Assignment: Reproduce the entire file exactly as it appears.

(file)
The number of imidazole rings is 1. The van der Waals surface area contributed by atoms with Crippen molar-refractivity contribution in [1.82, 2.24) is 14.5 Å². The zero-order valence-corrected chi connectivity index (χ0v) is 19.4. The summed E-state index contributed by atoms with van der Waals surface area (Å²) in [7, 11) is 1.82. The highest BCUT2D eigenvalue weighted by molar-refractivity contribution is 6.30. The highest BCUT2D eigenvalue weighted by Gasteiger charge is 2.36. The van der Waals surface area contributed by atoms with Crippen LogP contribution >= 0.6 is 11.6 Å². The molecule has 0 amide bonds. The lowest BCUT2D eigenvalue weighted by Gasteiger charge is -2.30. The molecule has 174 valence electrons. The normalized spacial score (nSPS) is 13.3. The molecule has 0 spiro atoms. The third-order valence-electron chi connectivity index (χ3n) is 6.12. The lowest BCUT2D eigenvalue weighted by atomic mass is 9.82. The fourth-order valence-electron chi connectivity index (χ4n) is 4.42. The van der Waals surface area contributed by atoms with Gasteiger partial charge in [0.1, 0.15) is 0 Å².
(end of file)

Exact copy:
The number of imidazole rings is 1. The van der Waals surface area contributed by atoms with Crippen molar-refractivity contribution in [1.82, 2.24) is 14.5 Å². The zero-order valence-corrected chi connectivity index (χ0v) is 19.4. The summed E-state index contributed by atoms with van der Waals surface area (Å²) in [7, 11) is 1.82. The highest BCUT2D eigenvalue weighted by molar-refractivity contribution is 6.30. The highest BCUT2D eigenvalue weighted by Gasteiger charge is 2.36. The van der Waals surface area contributed by atoms with Crippen LogP contribution >= 0.6 is 11.6 Å². The molecule has 0 amide bonds. The lowest BCUT2D eigenvalue weighted by Gasteiger charge is -2.30. The molecule has 174 valence electrons. The normalized spacial score (nSPS) is 13.3. The molecule has 0 spiro atoms. The third-order valence-electron chi connectivity index (χ3n) is 6.12. The lowest BCUT2D eigenvalue weighted by atomic mass is 9.82. The fourth-order valence-electron chi connectivity index (χ4n) is 4.42. The van der Waals surface area contributed by atoms with Gasteiger partial charge in [0.1, 0.15) is 0 Å².